All the naysayers, the doubters, the people that I tried to convince that it would happen and they told me they couldn’t see it. This is the moment of me saying, “Look, I’m here. I told you.”
In the first skit on I Told You, “Another One,” one of the first lines is “I’m going to be the biggest artist in the whole world.” What does that look like to you?
When I get to a place of standing in front of crowds of people that can’t speak English and being in places where people look at me and they’re like, “How is this kid standing here? He’s so big that I don’t understand how he’s in front of us.” But I never want to be the artist that’s so big in the world and I get caged by my fame. I’m going to be the biggest artist because the way I’m going to touch people is going to be literally touching the people. I’m going to walk out there in those places where they say, “Don’t walk,” because the people are going to love me. I’m going to perform in places like Syria and Brazil and Rome, and there’s going to be crowds that are so far back that I can’t even see the back.
You also say in the lyrics of that track that your story begins in 2008 when you’re 16 years old. Why that age?
That’s when everything got kind of real in my life. That’s when I got kicked out of the house. That’s why the skit that follows, that narration at the start of the album, is the skit of me getting kicked out of the crib that I was living in.
You’ve racked up so many collaborations over the years. Who has been the most fun to work with?
Just sheer fun and not necessarily the music, Blac Youngsta. That kid is hilarious. I could work in a session with that kid like, 20 times. He’s just a kid with a lot of charisma. He believes in himself, and he brings a lot of enthusiasm to the studio. He’s one of those people that just bring energy to the studio, but not the wrong kind of energy. Positive vibes.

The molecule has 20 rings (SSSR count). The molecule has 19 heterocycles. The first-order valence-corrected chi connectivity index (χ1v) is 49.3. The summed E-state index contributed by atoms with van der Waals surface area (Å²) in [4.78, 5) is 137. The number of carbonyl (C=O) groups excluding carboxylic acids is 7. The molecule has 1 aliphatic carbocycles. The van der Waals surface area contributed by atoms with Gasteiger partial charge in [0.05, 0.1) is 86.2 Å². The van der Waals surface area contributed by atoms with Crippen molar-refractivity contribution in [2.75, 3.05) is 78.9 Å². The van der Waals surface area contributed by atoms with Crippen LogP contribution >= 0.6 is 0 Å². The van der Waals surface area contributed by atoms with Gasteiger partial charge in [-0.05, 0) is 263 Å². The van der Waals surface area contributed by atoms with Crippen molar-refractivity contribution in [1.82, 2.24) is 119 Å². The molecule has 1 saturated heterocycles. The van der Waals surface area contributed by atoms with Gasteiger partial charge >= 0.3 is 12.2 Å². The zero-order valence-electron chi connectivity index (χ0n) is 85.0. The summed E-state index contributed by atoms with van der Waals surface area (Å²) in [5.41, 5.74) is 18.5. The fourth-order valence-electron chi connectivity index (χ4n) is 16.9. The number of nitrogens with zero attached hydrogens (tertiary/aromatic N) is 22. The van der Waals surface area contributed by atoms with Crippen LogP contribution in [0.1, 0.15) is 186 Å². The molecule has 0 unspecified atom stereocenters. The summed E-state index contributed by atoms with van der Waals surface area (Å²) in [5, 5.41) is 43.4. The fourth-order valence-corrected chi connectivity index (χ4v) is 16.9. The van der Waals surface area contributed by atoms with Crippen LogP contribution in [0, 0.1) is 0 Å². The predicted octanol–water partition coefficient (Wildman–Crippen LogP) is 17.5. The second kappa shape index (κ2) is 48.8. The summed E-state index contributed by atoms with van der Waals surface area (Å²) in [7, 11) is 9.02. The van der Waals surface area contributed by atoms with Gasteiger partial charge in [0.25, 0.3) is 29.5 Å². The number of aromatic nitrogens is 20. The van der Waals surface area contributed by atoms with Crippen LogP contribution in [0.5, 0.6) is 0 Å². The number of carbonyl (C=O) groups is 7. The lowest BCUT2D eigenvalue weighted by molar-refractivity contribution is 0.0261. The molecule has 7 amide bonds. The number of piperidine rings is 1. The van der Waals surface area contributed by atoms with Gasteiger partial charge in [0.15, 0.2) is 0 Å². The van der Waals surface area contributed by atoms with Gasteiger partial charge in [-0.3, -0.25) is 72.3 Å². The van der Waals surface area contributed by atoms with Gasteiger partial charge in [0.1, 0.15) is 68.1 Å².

You seem super comfortable with fame. But is there anything about fame that freaks you out?
No. I’m not freaked out about my fame at all. I don’t get caged by my fame. I always was on some “keep it natural, keep it organic.” Always go outside, never let people make you be like, “I can’t go out there, there’s too many people out there right now.” It doesn’t really affect me like that. The fame is just the plus of what I’m here to do. I’m here to make great music and be the biggest artist in the world, I’m not here for anything else.
How do you think your sound has changed over time?
I think it’s matured, it’s gotten better. There are things that I’m being more honest about. I don’t ever want it to be a false story.
What’s your motto?
Quality over quantity. I thrive off progression, but consistency and innovation are my biggest things.
Is there anything else you want people to know about I Told You?
I want people to know that this is all orchestrated in my head and that the album is a direct reflection of all the goods and the bads and the ups and the downs up to this point. Of course, there’s a couple missing details, but you have to wait for the next album for that. [Laughs]